Where you hunt is the most significant predictor of success. "Hunting Ground" and  "Access" has little to do with skill. Well.....maybe it is the special skill that some hunters have to secure great hunting spots -  either through contacts or money. Keep in mind that a seasoned hunter with a "great place" will have many more opportunities for action and shot opportunities. Other hunters are not around. The game animals will be less pressured and will be more predictable in movement.  When new hunters see all the "trophy - look at me photos", they can get discouraged if they are hunting HARD ground. Don't be too tough on yourself if you hunt a challenging environment. We have all been there. Not every hunt is like the Outdoor TV Shows where the hunting grounds are often REAL, REAL EASY. Take action to improve your situation and consider the "super human" effort required to travel to better ground. One morning, I slept in the backup of a pickup truck getting to sleep at midnight. I just finished a 2 1/2 hour drive to get to this special spot which required leaving the house at 9:30 PM. I walked up hill in the dark alone -  leaving the truck at 3:30 AM (with 3 hours sleep) just to be in position a first shooting light. The end result was a tagged turkey. There are better and easier ways to hunt but the payback was a satisfaction level that was off the charts. A walk down the mountain carrying a 25 lb bird is priceless. The moral of the story is do the best you can with what you have --- and realize that abundance of game on different ground is significant as you can tell from these 4 different scenarios.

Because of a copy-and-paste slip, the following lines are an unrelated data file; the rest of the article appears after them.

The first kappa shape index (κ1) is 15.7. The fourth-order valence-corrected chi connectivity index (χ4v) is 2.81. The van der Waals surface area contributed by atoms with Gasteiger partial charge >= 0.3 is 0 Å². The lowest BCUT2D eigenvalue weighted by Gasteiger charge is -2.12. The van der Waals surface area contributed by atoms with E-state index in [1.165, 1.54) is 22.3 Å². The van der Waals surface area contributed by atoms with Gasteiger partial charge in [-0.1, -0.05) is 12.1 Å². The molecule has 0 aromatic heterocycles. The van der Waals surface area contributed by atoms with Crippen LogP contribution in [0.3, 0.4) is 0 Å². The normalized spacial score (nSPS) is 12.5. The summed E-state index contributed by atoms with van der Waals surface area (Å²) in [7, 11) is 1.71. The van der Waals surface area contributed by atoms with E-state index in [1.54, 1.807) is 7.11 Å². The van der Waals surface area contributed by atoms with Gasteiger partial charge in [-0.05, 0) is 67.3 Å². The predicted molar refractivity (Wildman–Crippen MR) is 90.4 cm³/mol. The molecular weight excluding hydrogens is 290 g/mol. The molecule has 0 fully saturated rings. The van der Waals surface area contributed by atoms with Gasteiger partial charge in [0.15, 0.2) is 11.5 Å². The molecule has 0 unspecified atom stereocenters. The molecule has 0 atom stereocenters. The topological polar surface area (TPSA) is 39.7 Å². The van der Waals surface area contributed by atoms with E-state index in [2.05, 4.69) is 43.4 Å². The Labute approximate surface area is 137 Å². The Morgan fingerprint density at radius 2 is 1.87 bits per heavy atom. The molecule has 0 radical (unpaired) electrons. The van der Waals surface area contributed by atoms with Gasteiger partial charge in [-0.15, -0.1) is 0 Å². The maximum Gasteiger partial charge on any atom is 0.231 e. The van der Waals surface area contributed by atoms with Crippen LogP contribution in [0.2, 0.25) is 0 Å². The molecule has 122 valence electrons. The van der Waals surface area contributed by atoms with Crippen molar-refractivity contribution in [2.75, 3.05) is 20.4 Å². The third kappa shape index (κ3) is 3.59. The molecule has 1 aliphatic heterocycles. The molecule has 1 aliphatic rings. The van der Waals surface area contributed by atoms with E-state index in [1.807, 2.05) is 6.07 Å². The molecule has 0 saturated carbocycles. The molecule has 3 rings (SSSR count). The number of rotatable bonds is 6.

My best --- and have a great hunt (which means you don't always shoot!)   Chuck @ Kodabow